New Ablative Cleaning Laser Utilized at Air Force Base

A member of the corrosion control unit at Andersen Air Force Base, Guam, uses an ablative cleaning laser to remove rust from a stair lift. Photo by Airman 1st Class Zachary Heal.

The corrosion control unit of the U.S. Air Force’s 36th Wing at Andersen Air Force Base (Yigo, Guam) is now utilizing a new ablative cleaning laser to clean metals. The laser works by emitting ultraviolet (UV) rays strong enough to vaporize rust and other materials, such as paint and residue.

“One great thing about the ablative laser is that it doesn’t use harsh chemicals to clean the metal and it doesn’t make any hazardous waste,” says Staff Sgt. Brendan McCormick, the non-commissioned officer in charge of the 36th Maintenance Squadron’s corrosion control unit. “It’s environmentally friendly, which is something we are consciously striving towards in the Air Force.”

The laser was provided to Andersen by the University of Dayton Research Institute (Dayton, Ohio, USA) in partnership with the Air Force Corrosion Prevention and Control Office as part of an on-location test trial.

The ablative laser does not use chemicals and does not require normal disposable cleaning supplies. By contrast, only UV glasses are required to protect the eyes of the user and bystanders. According to the Air Force, the reduced need for supplies makes it cost efficient when used over longer time periods, since its only expense is the power required to run it.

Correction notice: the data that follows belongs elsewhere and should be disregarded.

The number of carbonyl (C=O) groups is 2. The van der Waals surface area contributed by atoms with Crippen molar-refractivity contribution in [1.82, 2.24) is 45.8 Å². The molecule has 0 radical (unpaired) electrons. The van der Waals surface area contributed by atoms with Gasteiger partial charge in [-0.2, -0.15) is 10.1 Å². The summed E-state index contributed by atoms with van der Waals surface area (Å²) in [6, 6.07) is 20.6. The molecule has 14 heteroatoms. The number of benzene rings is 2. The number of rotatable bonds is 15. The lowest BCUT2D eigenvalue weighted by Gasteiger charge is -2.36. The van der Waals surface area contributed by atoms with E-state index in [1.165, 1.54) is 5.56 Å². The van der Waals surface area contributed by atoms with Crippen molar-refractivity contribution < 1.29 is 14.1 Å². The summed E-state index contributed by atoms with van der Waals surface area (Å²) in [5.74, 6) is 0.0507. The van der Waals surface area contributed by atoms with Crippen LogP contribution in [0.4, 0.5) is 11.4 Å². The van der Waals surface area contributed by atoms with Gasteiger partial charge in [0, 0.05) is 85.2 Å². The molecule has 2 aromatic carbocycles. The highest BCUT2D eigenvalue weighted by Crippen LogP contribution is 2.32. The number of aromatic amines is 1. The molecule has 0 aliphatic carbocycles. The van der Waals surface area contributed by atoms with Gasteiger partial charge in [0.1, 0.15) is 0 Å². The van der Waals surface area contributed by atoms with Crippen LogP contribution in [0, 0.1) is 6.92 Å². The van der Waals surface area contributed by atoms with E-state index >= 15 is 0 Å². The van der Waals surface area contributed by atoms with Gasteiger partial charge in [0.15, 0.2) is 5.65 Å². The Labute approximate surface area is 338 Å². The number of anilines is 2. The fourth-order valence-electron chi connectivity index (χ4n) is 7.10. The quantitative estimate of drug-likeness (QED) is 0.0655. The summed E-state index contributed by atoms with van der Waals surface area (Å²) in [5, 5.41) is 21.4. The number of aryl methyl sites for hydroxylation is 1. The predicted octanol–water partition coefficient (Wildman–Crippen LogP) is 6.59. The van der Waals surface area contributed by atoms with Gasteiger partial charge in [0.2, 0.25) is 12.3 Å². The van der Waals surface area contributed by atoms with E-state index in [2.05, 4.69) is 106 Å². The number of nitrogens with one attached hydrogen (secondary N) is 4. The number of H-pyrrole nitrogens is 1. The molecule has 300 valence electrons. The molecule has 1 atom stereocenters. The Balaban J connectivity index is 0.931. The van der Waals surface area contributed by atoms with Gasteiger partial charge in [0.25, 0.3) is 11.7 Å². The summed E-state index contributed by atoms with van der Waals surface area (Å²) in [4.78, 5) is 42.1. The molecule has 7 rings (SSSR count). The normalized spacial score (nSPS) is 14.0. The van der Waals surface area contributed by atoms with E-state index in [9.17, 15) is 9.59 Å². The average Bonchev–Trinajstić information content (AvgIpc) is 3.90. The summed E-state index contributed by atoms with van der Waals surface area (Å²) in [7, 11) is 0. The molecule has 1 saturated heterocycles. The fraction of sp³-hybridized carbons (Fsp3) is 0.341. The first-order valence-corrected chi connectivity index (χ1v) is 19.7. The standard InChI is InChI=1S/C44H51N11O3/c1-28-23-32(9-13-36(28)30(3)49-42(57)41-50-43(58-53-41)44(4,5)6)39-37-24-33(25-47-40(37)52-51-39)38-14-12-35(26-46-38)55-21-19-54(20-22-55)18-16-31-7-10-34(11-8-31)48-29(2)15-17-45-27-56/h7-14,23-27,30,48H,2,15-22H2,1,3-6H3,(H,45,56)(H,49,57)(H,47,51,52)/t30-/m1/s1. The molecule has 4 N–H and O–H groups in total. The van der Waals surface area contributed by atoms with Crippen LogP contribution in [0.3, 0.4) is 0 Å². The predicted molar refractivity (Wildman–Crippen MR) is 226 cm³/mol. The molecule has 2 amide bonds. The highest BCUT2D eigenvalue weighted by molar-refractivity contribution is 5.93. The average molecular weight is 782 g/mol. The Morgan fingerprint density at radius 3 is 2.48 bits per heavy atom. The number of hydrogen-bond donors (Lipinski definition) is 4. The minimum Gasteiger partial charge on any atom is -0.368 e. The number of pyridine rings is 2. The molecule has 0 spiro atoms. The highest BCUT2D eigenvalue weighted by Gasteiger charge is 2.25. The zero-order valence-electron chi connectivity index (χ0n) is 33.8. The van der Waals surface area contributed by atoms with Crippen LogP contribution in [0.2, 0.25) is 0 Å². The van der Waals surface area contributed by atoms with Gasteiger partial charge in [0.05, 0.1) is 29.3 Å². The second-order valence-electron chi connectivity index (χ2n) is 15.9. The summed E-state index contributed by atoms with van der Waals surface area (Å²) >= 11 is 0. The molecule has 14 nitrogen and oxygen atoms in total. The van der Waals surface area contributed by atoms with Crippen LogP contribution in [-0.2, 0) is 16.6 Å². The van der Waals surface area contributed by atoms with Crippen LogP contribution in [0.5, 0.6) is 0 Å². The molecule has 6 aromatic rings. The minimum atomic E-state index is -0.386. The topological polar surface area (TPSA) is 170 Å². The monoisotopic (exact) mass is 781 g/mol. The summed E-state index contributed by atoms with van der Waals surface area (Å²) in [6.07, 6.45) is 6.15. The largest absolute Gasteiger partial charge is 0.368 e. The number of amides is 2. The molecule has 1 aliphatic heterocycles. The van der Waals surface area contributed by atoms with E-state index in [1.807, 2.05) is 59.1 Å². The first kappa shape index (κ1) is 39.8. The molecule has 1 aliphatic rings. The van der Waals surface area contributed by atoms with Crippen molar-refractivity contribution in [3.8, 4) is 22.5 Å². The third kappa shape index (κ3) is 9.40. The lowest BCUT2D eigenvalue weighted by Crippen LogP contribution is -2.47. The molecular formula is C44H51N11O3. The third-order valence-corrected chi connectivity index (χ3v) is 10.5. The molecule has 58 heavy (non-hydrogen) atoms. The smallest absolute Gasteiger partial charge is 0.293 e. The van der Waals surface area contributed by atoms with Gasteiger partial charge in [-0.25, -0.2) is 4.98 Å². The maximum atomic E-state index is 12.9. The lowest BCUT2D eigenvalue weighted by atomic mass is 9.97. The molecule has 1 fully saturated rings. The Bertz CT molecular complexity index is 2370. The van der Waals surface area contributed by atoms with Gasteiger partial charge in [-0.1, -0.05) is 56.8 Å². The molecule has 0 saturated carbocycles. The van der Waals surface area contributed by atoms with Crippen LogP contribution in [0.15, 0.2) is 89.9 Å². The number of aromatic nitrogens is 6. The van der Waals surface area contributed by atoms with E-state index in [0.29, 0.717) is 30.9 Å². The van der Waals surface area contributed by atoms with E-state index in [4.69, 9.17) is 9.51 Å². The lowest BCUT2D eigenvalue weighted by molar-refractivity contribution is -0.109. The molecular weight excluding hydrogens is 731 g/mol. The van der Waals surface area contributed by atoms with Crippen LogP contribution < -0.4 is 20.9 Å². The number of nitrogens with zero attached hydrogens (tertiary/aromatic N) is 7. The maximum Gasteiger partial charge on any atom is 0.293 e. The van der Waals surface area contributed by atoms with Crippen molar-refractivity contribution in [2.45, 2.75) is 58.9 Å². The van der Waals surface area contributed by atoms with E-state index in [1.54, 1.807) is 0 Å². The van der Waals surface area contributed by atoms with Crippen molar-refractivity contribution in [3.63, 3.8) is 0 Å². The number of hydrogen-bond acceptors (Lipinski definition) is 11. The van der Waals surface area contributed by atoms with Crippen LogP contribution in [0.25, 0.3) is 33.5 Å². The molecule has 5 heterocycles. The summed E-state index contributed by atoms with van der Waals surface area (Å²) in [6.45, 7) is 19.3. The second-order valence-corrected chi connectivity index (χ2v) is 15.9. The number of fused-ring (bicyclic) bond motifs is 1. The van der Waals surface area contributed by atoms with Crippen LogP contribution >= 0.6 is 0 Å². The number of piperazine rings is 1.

The tool also creates a very minuscule amount of waste in the form of a fine dust that can be easily vacuumed and disposed of without negative environmental effects. Along with being cheaper and safer, the ablative laser also saves time, the Air Force says. The laser cuts the rust removal and repainting process almost in half compared to traditional sanding methods.

“The cost and time-saving benefits paired with the benefit of it being environmentally friendly make this tool a huge asset to our corrosion control unit here at Andersen,” says Technical Sgt. Michael Fossler, chief for the 36th Maintenance Squadron’s fabrication flight. “Especially given that Guam is a more corrosive environment than most other Air Force bases.”

Source: U.S. Defense Visual Information Distribution service,